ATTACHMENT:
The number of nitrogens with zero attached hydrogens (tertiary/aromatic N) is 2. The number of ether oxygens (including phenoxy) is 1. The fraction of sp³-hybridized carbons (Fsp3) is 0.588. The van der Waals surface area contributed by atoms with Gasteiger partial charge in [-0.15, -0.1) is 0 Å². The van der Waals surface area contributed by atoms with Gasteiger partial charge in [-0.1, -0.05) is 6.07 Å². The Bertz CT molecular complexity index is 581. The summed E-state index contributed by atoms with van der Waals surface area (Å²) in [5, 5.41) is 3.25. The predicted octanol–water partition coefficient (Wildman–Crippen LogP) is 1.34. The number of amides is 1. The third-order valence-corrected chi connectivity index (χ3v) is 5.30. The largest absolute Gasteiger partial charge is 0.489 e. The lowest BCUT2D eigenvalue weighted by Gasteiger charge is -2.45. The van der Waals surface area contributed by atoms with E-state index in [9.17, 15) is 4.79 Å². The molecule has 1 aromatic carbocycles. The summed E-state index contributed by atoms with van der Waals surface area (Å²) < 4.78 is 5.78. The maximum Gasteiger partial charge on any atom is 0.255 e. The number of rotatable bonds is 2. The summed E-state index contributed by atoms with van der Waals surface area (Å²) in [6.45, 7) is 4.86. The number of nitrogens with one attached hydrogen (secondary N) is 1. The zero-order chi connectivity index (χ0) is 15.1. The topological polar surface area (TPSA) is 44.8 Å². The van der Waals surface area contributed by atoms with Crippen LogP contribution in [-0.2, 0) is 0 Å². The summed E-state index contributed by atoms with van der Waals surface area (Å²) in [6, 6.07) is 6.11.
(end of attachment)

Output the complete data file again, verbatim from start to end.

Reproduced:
The number of nitrogens with zero attached hydrogens (tertiary/aromatic N) is 2. The number of ether oxygens (including phenoxy) is 1. The fraction of sp³-hybridized carbons (Fsp3) is 0.588. The van der Waals surface area contributed by atoms with Gasteiger partial charge in [-0.15, -0.1) is 0 Å². The van der Waals surface area contributed by atoms with Gasteiger partial charge in [-0.1, -0.05) is 6.07 Å². The Bertz CT molecular complexity index is 581. The summed E-state index contributed by atoms with van der Waals surface area (Å²) in [5, 5.41) is 3.25. The predicted octanol–water partition coefficient (Wildman–Crippen LogP) is 1.34. The number of amides is 1. The third-order valence-corrected chi connectivity index (χ3v) is 5.30. The largest absolute Gasteiger partial charge is 0.489 e. The lowest BCUT2D eigenvalue weighted by Gasteiger charge is -2.45. The van der Waals surface area contributed by atoms with E-state index in [9.17, 15) is 4.79 Å². The molecule has 1 aromatic carbocycles. The summed E-state index contributed by atoms with van der Waals surface area (Å²) < 4.78 is 5.78. The maximum Gasteiger partial charge on any atom is 0.255 e. The number of rotatable bonds is 2. The summed E-state index contributed by atoms with van der Waals surface area (Å²) in [6.45, 7) is 4.86. The number of nitrogens with one attached hydrogen (secondary N) is 1. The zero-order chi connectivity index (χ0) is 15.1. The topological polar surface area (TPSA) is 44.8 Å². The van der Waals surface area contributed by atoms with Crippen LogP contribution in [-0.2, 0) is 0 Å². The summed E-state index contributed by atoms with van der Waals surface area (Å²) in [6, 6.07) is 6.11.